In the example above, the attack commands are placed in variable a, when they’re encoded as HEX string. Then obfuscated commands are executed by the exec(@a) statement. Behind HEX-encoded queries we found various types of attacks. We’ll show several examples of such attacks in the ‘Under the Hood of Obfuscated Queries’ section.
Another example of a HEX query we observed in Microsoft SQL Server:

The above Transact-SQL (T-SQL) delivers a malicious payload to a target system. It creates and writes a file (typically an executable or DLL) to a specified location on a targeted system. The attack was accomplished using ADODB.Stream object (which has a class identifier of ’00000566-0000-0010-8000-00AA006D2EA4’) and OLE automation[1] (sp_OA) stored procedures. OLE procedures let you to work with COM objects[2] from within T-SQL. You can use these procedures to create a COM objects and use that object’s methods and properties. For example, use the File System object to open, read and write files directly within T-SQL.

MySQL

Based on analysis of attacks on MySQL, we detected three patterns of HEX-encoded queries. These patterns intended to deliver a payload to a target system through SQL commands.

The collection of commands in pattern 1 and 2 loads a HEX-encoded portable executable (PE) into a table and then extracts it into a file on a targeted system.

The collection of commands in pattern 3, decodes and loads a DLL into a file on a target system. Then, it creates a new SQL function that resides in delivered DLL and executes the function using the SELECT command. This function downloads and saves another executable in a specific location, changes its permissions to ‘777’ (everyone can read write and execute) and finally executes it.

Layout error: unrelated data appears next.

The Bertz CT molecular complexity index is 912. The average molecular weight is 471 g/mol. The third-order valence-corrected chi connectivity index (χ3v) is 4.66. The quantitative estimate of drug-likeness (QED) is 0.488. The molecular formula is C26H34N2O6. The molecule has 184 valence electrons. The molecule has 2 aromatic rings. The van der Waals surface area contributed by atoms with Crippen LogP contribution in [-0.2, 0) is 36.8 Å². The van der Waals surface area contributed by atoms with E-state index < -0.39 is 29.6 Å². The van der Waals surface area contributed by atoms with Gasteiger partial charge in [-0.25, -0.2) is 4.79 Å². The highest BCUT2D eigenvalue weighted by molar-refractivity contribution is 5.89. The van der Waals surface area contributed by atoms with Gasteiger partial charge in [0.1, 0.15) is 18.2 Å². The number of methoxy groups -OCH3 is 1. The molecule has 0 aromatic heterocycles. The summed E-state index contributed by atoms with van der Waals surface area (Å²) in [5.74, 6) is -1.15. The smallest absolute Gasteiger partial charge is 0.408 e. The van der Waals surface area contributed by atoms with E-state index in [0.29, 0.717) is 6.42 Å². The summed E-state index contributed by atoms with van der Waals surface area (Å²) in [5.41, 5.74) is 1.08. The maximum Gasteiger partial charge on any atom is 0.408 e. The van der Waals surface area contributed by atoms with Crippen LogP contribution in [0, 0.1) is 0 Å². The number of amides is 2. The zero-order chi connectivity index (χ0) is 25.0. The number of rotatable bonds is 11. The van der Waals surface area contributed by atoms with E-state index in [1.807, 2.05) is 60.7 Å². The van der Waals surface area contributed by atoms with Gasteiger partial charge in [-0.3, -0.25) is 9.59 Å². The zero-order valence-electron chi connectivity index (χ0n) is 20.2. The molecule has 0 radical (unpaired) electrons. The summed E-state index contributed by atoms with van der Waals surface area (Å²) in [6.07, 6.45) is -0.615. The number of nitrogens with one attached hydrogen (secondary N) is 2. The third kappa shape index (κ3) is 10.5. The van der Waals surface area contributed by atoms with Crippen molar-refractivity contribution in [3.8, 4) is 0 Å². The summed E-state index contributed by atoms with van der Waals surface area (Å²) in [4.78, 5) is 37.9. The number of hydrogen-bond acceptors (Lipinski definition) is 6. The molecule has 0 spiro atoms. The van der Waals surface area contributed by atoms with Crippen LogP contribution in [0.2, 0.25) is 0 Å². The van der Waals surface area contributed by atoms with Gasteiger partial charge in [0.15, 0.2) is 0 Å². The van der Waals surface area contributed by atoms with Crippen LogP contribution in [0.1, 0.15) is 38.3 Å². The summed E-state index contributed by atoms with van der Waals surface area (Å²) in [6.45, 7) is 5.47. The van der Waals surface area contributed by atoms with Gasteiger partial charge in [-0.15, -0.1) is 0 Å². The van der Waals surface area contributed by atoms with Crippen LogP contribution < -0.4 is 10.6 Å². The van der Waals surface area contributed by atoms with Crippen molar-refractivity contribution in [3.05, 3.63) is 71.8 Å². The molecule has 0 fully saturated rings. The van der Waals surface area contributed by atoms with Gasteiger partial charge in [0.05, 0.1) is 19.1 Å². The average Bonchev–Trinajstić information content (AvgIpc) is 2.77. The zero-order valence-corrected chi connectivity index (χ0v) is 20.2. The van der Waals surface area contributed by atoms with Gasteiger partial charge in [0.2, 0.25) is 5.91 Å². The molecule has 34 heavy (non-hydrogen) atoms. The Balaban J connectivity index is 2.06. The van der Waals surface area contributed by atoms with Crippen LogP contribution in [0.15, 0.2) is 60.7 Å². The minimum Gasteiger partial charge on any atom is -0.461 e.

Under the Hood of Obfuscated Queries

We collected and decoded HEX-encoded attack queries with the goal of understanding what attacks are behind the obfuscated queries.
We found that HEX-encoded queries are often used against MySQL and MS SQL Server as advanced binary-to-hex conversion methods to deliver a payload to a target system through SQL commands. Once the payload is on the target system, it converted from hexadecimal format back to a binary executable, and then executed. We recognized different methods of payload delivery and execution. These methods will be discussed in our next blog post.
HEX-encoded queries are also used to modify database security configurations to increase an attack surface. They usually manifest themselves in enabling services and features. The following queries enable advanced options and turn off the default trace. Default trace provides a rich persistent log of activity and changes primarily related to the configuration options. Afterwards they retrieve information about all existing traces using fn_trace_getinfo procedure and then stop them.

Furthermore, we observed attacks on MS SQL which had the purpose of controlling Microsoft-Windows-SharedAccess and SQL Server Agent services via the calling of xp_servicecontrol() procedure.
The attacks stop the Microsoft-Windows-SharedAccess service, which is responsible for Internet Connection Sharing. This action is actually stopping the Windows Firewall.

In addition, the attackers use xp_servicecontrol() procedure to start an SQL Server Agent service which runs SQL jobs that contain further attack commands.

Up Next

SQL obfuscation is just one method used by attackers. With the next posts in this series, we’ll describe remote code execution techniques, the code attackers run, how they cover their tracks, and how to mitigate the risks.
[1] OLE Automation is an inter-process communication mechanism created by Microsoft.
[2]  Component Object Model (COM) is a binary-interface standard for software components introduced by Microsoft in 1993. It is used to enable inter-process communication object creation in a large range of programming languages.